Steven Kasparek, Harvard University
Steven is a second-year clinical science Ph.D. student at Harvard University. Born and raised in Ferguson, Missouri, Steven is a first-generation college graduate. As a multiracial person born to a Black father and a White mother, Steven’s experience of race has been and continues to be complex but enlightening. He additionally identifies as gender-fluid and queer and finds hope in building and being a part of these communities. Though he does not want to be defined solely by his background and identities, Steven highlights these parts of himself to signal to others who are underrepresented and minoritized in these spaces that they can show up as their full selves. Steven's research interests have converged on questions related to neuro-developmental and behavioral mechanisms underlying cycles of violence: namely, associations of childhood violence exposure and the development of impulsivity and other-directed aggression and violence in adolescence and young adulthood. He is particularly interested in how aberrations in reward processing may contribute to these associations. Further, Steven is interested in bridging neuro-developmental, clinical, and social psychology to better understand how violence-exposed youth manifest social information processing biases, such as intergroup bias, and how these biases inform psychopathology.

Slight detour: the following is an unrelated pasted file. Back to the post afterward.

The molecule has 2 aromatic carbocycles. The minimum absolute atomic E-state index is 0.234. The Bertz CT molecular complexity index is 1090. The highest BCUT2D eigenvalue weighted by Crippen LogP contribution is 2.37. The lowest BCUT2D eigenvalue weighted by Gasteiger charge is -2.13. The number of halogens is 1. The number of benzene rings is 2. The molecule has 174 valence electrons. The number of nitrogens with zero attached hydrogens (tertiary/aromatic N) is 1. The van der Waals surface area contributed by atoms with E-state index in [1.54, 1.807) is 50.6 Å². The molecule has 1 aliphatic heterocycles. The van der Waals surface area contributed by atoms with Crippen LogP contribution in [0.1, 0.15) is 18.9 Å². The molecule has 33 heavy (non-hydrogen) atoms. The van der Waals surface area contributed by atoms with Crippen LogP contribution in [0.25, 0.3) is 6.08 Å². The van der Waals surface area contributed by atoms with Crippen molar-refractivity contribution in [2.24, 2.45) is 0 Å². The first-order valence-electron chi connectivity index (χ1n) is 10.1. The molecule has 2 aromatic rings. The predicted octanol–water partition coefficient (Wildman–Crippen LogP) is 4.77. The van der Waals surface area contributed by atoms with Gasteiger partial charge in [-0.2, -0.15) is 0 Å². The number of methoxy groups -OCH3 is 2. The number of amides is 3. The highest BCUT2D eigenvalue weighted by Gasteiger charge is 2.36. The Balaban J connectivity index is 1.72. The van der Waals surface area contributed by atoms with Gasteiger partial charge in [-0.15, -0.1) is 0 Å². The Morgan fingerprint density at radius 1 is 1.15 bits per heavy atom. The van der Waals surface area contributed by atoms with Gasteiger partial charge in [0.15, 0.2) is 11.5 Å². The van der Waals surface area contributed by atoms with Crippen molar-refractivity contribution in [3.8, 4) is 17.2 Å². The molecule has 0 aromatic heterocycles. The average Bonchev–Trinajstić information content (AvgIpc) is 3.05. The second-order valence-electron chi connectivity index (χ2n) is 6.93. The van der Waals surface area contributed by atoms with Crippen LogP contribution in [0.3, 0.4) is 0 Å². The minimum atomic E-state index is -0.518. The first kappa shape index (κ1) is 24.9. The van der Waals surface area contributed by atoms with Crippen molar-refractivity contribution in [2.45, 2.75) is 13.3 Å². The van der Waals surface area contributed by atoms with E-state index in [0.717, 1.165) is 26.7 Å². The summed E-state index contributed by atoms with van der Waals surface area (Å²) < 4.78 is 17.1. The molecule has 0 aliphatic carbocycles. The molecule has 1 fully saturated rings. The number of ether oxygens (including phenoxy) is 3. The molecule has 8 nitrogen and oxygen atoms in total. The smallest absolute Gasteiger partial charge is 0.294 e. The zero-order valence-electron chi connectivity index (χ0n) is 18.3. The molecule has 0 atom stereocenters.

Angelina Majeno, University of California, Irvine
Angelina Majeno is a second-year Psychological Science Ph.D. student at the University of California, Irvine. Her research focuses on social marginality and its effects on health. Specifically, she investigates how sociocultural stressors, such as discrimination, impact health outcomes through the dysregulation of biobehavioral and physiological systems (e.g., sleep, cardiovascular reactivity) in ethnic minority youth and emerging adults. Her current research approaches discrimination as a multidimensional phenomenon, utilizing a comprehensive view of different forms of discrimination concurrently (e.g., interpersonal, institutional), in addition to examining how individuals react to and cope with discrimination. She holds a Master of Public Health and Bachelor of Arts degrees in Psychology and Human Development from California State University, Long Beach.
Sasha Mejia-Bradford, University of Pennsylvania